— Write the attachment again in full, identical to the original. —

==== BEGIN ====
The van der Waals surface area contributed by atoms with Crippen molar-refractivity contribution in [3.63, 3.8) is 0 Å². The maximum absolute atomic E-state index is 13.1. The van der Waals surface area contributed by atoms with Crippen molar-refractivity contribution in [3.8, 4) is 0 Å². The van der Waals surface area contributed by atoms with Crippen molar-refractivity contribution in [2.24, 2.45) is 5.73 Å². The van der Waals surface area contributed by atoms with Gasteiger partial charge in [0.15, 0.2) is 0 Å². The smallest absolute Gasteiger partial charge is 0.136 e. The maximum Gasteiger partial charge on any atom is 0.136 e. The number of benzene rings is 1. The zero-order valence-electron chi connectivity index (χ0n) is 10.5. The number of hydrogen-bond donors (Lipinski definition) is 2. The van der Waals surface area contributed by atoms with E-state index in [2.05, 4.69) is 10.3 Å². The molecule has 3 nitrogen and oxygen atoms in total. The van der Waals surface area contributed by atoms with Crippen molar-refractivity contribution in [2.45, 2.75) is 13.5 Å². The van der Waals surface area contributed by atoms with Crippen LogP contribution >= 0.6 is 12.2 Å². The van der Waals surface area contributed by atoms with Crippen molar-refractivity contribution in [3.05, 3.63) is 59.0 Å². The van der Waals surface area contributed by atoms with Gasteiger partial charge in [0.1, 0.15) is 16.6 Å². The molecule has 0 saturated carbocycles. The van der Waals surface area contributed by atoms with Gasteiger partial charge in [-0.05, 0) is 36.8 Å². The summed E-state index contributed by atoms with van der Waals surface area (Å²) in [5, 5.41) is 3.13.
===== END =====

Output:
The van der Waals surface area contributed by atoms with Crippen molar-refractivity contribution in [3.63, 3.8) is 0 Å². The maximum absolute atomic E-state index is 13.1. The van der Waals surface area contributed by atoms with Crippen molar-refractivity contribution in [3.8, 4) is 0 Å². The van der Waals surface area contributed by atoms with Crippen molar-refractivity contribution in [2.24, 2.45) is 5.73 Å². The van der Waals surface area contributed by atoms with Gasteiger partial charge in [0.15, 0.2) is 0 Å². The smallest absolute Gasteiger partial charge is 0.136 e. The maximum Gasteiger partial charge on any atom is 0.136 e. The number of benzene rings is 1. The zero-order valence-electron chi connectivity index (χ0n) is 10.5. The number of hydrogen-bond donors (Lipinski definition) is 2. The van der Waals surface area contributed by atoms with E-state index in [2.05, 4.69) is 10.3 Å². The molecule has 3 nitrogen and oxygen atoms in total. The van der Waals surface area contributed by atoms with Crippen molar-refractivity contribution in [2.45, 2.75) is 13.5 Å². The van der Waals surface area contributed by atoms with Crippen LogP contribution >= 0.6 is 12.2 Å². The van der Waals surface area contributed by atoms with Crippen molar-refractivity contribution in [3.05, 3.63) is 59.0 Å². The van der Waals surface area contributed by atoms with Gasteiger partial charge in [0.1, 0.15) is 16.6 Å². The molecule has 0 saturated carbocycles. The van der Waals surface area contributed by atoms with Gasteiger partial charge in [-0.05, 0) is 36.8 Å². The summed E-state index contributed by atoms with van der Waals surface area (Å²) in [5, 5.41) is 3.13.